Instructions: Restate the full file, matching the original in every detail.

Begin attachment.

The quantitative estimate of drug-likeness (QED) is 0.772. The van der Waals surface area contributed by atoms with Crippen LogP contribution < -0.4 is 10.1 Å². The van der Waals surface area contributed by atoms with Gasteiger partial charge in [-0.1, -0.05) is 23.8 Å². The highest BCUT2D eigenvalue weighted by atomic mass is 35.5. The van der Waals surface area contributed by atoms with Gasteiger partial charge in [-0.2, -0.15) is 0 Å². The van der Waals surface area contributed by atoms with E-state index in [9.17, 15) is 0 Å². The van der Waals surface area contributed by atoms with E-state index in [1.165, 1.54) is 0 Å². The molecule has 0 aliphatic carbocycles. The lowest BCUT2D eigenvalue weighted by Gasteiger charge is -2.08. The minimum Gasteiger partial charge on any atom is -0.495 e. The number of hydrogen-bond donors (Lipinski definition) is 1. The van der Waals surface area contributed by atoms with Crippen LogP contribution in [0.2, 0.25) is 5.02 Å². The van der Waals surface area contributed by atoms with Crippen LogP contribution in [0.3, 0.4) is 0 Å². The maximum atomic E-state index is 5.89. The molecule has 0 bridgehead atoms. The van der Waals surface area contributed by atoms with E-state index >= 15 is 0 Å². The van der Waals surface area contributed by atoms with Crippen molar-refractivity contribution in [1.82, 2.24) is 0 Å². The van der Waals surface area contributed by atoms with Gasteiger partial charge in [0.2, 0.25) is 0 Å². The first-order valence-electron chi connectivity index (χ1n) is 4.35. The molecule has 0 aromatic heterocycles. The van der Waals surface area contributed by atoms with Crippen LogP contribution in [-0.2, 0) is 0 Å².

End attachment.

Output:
The quantitative estimate of drug-likeness (QED) is 0.772. The van der Waals surface area contributed by atoms with Crippen LogP contribution < -0.4 is 10.1 Å². The van der Waals surface area contributed by atoms with Gasteiger partial charge in [-0.1, -0.05) is 23.8 Å². The highest BCUT2D eigenvalue weighted by atomic mass is 35.5. The van der Waals surface area contributed by atoms with Gasteiger partial charge in [-0.2, -0.15) is 0 Å². The van der Waals surface area contributed by atoms with E-state index in [9.17, 15) is 0 Å². The van der Waals surface area contributed by atoms with E-state index in [1.165, 1.54) is 0 Å². The molecule has 0 aliphatic carbocycles. The lowest BCUT2D eigenvalue weighted by Gasteiger charge is -2.08. The minimum Gasteiger partial charge on any atom is -0.495 e. The number of hydrogen-bond donors (Lipinski definition) is 1. The van der Waals surface area contributed by atoms with Crippen LogP contribution in [0.2, 0.25) is 5.02 Å². The van der Waals surface area contributed by atoms with Crippen LogP contribution in [0.3, 0.4) is 0 Å². The maximum atomic E-state index is 5.89. The molecule has 0 bridgehead atoms. The van der Waals surface area contributed by atoms with E-state index >= 15 is 0 Å². The van der Waals surface area contributed by atoms with Crippen molar-refractivity contribution in [1.82, 2.24) is 0 Å². The van der Waals surface area contributed by atoms with Gasteiger partial charge in [0.2, 0.25) is 0 Å². The first-order valence-electron chi connectivity index (χ1n) is 4.35. The molecule has 0 aromatic heterocycles. The van der Waals surface area contributed by atoms with Crippen LogP contribution in [-0.2, 0) is 0 Å².